This is such a cute idea and useful too. I have learned a lot of DIY projects from Home Depot (HD). I’m always looking for the next fun idea from HD. I just love the Home Depot.

  9. [...] this tutorial from the Home Depot blog you can rough up a crate in the prettiest way possible and use it to store your cozy throws and [...]

  10. [...] Photo Credit [] [...]

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  12. [...] DIY: how to customize a wooden crate (via The Home Depot) [...]

  13. [...] DIY and photo credit to: [...]

  14. Morgan says:

    I bought two of these from Home Depot.

    Would I have to sand the wood first? Before I stain.

    • Craig Allen says:

      Caroline only sanded where there had been a sticker and where she used some wood filler. Otherwise, it’s probably not really necessary to sand the rest of the crate before staining. The naked wood should be ready to go as is.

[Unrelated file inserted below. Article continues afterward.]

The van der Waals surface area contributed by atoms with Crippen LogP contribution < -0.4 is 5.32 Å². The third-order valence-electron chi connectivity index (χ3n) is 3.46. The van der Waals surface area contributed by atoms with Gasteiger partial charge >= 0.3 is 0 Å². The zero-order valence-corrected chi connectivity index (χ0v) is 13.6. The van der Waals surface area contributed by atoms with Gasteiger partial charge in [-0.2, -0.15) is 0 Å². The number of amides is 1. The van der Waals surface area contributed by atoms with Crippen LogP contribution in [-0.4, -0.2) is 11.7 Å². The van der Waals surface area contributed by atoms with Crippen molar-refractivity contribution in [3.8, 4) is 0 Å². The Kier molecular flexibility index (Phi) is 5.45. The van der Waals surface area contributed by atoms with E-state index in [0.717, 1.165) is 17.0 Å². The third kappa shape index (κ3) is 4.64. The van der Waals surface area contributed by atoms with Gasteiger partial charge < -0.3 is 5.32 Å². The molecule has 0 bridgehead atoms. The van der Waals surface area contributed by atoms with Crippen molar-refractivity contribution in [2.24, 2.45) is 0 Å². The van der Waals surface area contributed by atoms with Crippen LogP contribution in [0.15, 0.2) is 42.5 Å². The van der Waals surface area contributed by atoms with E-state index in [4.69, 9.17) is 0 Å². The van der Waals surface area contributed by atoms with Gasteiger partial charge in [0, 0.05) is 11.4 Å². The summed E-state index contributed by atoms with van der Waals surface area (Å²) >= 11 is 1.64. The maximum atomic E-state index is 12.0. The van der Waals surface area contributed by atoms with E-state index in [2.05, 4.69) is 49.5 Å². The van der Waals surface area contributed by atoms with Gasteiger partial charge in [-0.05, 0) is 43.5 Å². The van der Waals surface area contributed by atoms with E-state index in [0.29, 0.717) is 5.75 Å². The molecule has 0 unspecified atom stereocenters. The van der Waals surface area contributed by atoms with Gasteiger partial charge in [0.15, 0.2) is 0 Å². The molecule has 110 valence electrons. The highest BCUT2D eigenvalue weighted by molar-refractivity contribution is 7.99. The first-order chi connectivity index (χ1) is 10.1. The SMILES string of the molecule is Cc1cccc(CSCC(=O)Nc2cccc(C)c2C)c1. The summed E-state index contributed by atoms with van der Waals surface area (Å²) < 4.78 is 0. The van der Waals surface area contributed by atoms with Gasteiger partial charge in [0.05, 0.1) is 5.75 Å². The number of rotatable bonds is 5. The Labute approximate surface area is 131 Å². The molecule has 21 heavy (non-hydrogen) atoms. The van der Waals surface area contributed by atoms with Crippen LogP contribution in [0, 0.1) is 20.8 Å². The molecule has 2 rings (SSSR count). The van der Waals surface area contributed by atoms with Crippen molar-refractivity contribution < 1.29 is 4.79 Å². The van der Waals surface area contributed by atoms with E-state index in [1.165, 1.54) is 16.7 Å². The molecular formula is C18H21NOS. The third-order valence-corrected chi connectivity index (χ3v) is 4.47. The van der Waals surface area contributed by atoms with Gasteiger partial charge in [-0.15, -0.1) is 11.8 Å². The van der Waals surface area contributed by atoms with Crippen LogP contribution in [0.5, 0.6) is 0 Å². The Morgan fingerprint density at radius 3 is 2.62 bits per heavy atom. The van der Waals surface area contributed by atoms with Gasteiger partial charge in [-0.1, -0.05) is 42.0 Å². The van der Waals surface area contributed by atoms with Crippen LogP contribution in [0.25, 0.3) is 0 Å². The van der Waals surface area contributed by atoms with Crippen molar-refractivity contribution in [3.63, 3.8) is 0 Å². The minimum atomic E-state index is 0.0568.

-Craig, from The Home Depot

  15. [...] more stained wooden crates for things in the living [...]

  16. [...] DIY Décor: How To Customize A Wooden Storage Crate [...]

  17. [...] Want to learn how to make this wooden crate? Click here.  [...]

  18. Ginger says:

    I’m a bit baffled at why Home Depot would feature such a badly done project. The stain is uneven, and it looks unfinished without the interior being stained. A mat varnish would keep the stain from rubbing off and improve the way the crate looks. Doing a terrible job of using wood filler is really not acceptable if you’re staining rather than painting. It would have made more sense to find a pull wider than the finger hole.

    • Hi Ginger,

      You’re right, you could certainly find a pull that is larger than the existing hole in the crate. That’s a really great idea!